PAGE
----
The coverage of the deal thus far has focused on two primary angles: either Disney acquiring a "hipster" parenting site, or the vindication of the blogger-network content model. (Babble runs a large network of "mommybloggers," as they have come to be called.) But I think there's a simpler lesson here that's being overlooked. Babble was a cultural and commercial success because it took on a topic that was exhaustively covered by existing media, and wrote about it in a fresh, nuanced, and more complex way. It had a genuinely new voice that was far more in touch with the actual experience of parenting, and it featured talented writers who wrote about their lives with a sophistication that was simply nonexistent in traditional parenting sites or magazines. (They even asked me to write a piece about parenting that pulled in Jane Jacobs and complexity theory -- an invite that let's just say I would be quite surprised to receive from Parenting.com.) As Rufus and Alisa wrote in their initial mission statement:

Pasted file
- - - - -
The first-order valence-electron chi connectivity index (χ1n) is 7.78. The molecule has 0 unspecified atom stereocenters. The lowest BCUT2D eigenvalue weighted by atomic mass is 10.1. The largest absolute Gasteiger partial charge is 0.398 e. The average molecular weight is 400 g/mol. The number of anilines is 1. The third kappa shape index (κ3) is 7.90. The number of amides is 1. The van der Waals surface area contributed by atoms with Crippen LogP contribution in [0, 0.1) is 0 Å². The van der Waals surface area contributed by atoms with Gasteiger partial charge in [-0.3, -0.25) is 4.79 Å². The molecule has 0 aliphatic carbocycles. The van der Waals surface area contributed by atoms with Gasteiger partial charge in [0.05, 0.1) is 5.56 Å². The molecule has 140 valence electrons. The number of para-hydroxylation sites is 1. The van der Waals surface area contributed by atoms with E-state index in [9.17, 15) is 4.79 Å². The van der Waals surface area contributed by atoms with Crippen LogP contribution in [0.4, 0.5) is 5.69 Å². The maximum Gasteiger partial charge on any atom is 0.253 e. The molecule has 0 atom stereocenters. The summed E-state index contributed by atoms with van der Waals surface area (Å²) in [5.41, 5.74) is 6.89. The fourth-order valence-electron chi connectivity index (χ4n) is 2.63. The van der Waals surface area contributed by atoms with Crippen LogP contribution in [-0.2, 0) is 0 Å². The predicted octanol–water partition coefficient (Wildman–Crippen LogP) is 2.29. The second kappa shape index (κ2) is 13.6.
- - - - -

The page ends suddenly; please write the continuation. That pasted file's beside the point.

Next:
We created Babble for one very simple reason: we can't find a magazine or community that speaks to us as new parents. Every publication we encounter presents procreation as a cute and cuddly experience, all pink and powder blue, at best an interior decorating opportunity, at worst a housekeeping challenge. None of it is true to the experience we are having, and that we see around us.
So to me, the success of Babble should be a corrective for all those folks who think that the Web has lowered our journalistic standards, or that original, provocative writing online doesn't have a business model to support it. Yes, Babble was not a commercial success on the level of Facebook or LinkedIn or Zynga. Content sites don't have that kind of scalability. (Though they may well have an easier path to profitability.) But Babble did make a tidy return for their investors, led by Village Venture's Bo Peabody, who has long argued for the value of advertising-supported content sites. The commercial viability of the web shouldn't just be about a handful of billion-dollar IPOs. It should be about a thousand smaller-scale successes, where new voices can both find an audience and create sustainable business models. Babble managed to do both those things in just a few short years -- and that's great news for all of us.